Beyond the classical description of RSA as inspiratory cardiac acceleration and expiratory cardiac deceleration, there are few qualitative details on how the R-R intervals are changing. At the slowest breathing frequency, we observed a clear qualitative distinction between preinspiratory and inspiratory cardiac acceleration; the rate of cardiac acceleration before inspiration was consistently less than the rate of cardiac acceleration following inspiratory onset in 13 of the 16 subjects (Fig. 5 shows 4 of these 13 subjects). This observation, which was possible because pattern analysis allowed the visualization of R-R interval dynamics taking place throughout the respiratory cycle, suggests that the cardiac acceleration component of RSA during slow breathing may be the product of complex processes. Although the mechanisms underlying these two stages of cardiac acceleration are unclear, we can draw some inferences from the data. First, as they clearly persist following β1-adrenergic blockade, it seems likely that neither are sympathetically mediated. Finally, although activation of pulmonary stretch afferents may be involved in RSA generation (44), this reflex mechanism is unlikely to cause preinspiratory cardiac acceleration, given that during slow breathing cardiac acceleration commences before inspiratory onset. However, it is possible that pulmonary stretch may contribute to the faster rate of cardiac acceleration following inspiratory onset.
Although commonly regarded as a vagal phenomenon, cardiac sympathetic efferent modulation may also influence RSA. For example, β1-adrenergic blockade augments RSA amplitude in humans across a broad range of breathing frequencies (45). Furthermore, using cross-spectral analysis, Saul et al. (42) showed that although the respiration-RSA phase relationship did not vary with breathing frequency in a pure parasympathetic state (i.e., supine position concurrent with β1-adrenergic blockade), slow breathing was associated with enhanced RSA amplitude and a lead of cardiac acceleration onset relative to inspiration in a pure sympathetic state (i.e., upright posture concurrent with cholinergic blockade). Collectively, these data indicate that, at least in the upright posture, cardiac sympathetic activity may modulate both RSA amplitude as well as the phase relationship between respiration and RSA. However, given that cardiac sympathetic tone is lower in the supine posture (51), we reasoned that the respiration-RSA phase relationships observed in supine humans would be unrelated to cardiac sympathetic modulation. Indeed, although β1-adrenergic blockade did augment RSA amplitude, the respiration-RSA phase relationships assessed using pattern analysis were unchanged following blockade. These findings, which differ from the conclusions of Saul et al. (42), suggest that at least in the supine posture cardiac sympathetic activity attenuates RSA amplitude but does not modulate frequency-dependent respiration-RSA phase relationships and changes in respiration-RSA relationships across different breathing frequencies primarily reflect changes in cardiac vagal activity due to central and/or baroreflex interactions (discussed below).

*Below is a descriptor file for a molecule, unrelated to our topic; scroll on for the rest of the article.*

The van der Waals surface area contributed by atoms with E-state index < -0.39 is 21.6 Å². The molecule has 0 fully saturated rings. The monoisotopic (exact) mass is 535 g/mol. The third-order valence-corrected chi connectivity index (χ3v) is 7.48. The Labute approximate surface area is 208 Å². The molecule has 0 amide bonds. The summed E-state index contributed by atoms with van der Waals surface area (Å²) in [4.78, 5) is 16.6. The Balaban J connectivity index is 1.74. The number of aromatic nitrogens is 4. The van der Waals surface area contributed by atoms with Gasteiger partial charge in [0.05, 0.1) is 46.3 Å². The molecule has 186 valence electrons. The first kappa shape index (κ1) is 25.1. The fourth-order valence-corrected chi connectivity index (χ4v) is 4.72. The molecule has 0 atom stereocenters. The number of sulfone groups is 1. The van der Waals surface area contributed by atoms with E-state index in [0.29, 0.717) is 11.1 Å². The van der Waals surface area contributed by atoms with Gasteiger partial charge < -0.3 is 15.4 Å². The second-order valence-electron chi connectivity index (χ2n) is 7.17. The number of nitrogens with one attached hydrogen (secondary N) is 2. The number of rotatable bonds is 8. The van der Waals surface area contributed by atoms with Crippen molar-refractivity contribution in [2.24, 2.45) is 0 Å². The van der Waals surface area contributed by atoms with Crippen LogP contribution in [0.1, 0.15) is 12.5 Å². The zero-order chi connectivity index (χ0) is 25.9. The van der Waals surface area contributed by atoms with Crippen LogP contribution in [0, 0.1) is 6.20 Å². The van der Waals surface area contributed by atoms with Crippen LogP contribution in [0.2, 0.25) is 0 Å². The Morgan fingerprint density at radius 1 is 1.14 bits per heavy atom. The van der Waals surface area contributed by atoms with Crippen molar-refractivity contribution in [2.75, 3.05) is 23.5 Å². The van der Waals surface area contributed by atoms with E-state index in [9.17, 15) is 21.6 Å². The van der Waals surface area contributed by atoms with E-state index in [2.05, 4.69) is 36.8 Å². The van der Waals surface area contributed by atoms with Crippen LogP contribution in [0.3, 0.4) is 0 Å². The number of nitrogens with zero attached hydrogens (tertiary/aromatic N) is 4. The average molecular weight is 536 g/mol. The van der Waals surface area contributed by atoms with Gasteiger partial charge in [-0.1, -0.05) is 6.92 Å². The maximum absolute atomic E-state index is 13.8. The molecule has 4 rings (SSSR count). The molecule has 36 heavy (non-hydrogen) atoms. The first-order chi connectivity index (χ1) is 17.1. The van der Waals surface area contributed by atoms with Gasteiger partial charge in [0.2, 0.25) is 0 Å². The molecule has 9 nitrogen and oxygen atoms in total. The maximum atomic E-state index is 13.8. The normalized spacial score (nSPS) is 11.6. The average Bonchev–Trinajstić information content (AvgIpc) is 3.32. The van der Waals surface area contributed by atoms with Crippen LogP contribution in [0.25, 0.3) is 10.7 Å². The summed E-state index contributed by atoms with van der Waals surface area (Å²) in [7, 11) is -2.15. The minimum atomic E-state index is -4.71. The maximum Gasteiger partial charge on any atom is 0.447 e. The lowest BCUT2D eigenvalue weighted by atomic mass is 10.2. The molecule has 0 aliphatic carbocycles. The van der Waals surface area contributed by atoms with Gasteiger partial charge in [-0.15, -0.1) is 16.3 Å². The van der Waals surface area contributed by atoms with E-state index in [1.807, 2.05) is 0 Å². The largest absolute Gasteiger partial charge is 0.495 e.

Breathing Frequency and Blood Pressure